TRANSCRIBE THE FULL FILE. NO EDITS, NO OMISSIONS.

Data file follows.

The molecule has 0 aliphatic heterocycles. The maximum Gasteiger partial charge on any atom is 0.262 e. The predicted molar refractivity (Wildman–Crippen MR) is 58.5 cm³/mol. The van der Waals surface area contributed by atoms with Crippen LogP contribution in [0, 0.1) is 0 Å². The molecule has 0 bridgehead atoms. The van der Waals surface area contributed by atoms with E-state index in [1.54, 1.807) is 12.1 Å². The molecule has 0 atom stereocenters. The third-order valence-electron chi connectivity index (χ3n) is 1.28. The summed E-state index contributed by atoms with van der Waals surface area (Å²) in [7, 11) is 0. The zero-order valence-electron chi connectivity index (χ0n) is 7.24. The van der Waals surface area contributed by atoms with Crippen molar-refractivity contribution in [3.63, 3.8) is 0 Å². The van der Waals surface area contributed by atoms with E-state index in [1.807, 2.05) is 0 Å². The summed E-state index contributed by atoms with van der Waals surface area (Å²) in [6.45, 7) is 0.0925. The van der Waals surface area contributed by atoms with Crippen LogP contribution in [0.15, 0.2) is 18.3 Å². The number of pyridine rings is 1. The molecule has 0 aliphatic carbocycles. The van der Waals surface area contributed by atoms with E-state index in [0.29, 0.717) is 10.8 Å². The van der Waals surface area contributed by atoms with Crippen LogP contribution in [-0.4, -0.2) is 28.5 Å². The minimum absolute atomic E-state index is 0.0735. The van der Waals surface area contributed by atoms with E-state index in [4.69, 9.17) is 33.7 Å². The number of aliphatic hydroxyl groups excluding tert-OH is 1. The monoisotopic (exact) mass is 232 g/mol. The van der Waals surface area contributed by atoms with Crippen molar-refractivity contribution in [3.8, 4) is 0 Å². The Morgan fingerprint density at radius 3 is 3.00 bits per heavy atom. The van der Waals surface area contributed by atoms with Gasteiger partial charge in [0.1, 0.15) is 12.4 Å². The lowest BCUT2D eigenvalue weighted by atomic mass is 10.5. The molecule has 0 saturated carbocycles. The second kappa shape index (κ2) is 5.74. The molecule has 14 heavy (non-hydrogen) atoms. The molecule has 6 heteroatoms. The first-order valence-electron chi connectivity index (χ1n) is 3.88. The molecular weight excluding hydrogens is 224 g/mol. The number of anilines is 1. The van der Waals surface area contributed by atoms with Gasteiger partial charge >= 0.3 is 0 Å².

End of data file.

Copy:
The molecule has 0 aliphatic heterocycles. The maximum Gasteiger partial charge on any atom is 0.262 e. The predicted molar refractivity (Wildman–Crippen MR) is 58.5 cm³/mol. The van der Waals surface area contributed by atoms with Crippen LogP contribution in [0, 0.1) is 0 Å². The molecule has 0 bridgehead atoms. The van der Waals surface area contributed by atoms with E-state index in [1.54, 1.807) is 12.1 Å². The molecule has 0 atom stereocenters. The third-order valence-electron chi connectivity index (χ3n) is 1.28. The summed E-state index contributed by atoms with van der Waals surface area (Å²) in [7, 11) is 0. The zero-order valence-electron chi connectivity index (χ0n) is 7.24. The van der Waals surface area contributed by atoms with Crippen molar-refractivity contribution in [3.63, 3.8) is 0 Å². The van der Waals surface area contributed by atoms with E-state index in [1.807, 2.05) is 0 Å². The summed E-state index contributed by atoms with van der Waals surface area (Å²) in [6.45, 7) is 0.0925. The van der Waals surface area contributed by atoms with Crippen LogP contribution in [0.15, 0.2) is 18.3 Å². The number of pyridine rings is 1. The molecule has 0 aliphatic carbocycles. The van der Waals surface area contributed by atoms with E-state index in [0.29, 0.717) is 10.8 Å². The van der Waals surface area contributed by atoms with Crippen LogP contribution in [-0.4, -0.2) is 28.5 Å². The minimum absolute atomic E-state index is 0.0735. The van der Waals surface area contributed by atoms with E-state index in [4.69, 9.17) is 33.7 Å². The number of aliphatic hydroxyl groups excluding tert-OH is 1. The monoisotopic (exact) mass is 232 g/mol. The van der Waals surface area contributed by atoms with Crippen molar-refractivity contribution in [3.8, 4) is 0 Å². The Morgan fingerprint density at radius 3 is 3.00 bits per heavy atom. The van der Waals surface area contributed by atoms with Gasteiger partial charge in [0.1, 0.15) is 12.4 Å². The lowest BCUT2D eigenvalue weighted by atomic mass is 10.5. The molecule has 0 saturated carbocycles. The second kappa shape index (κ2) is 5.74. The molecule has 14 heavy (non-hydrogen) atoms. The molecule has 6 heteroatoms. The first-order valence-electron chi connectivity index (χ1n) is 3.88. The molecular weight excluding hydrogens is 224 g/mol. The number of anilines is 1. The van der Waals surface area contributed by atoms with Gasteiger partial charge >= 0.3 is 0 Å².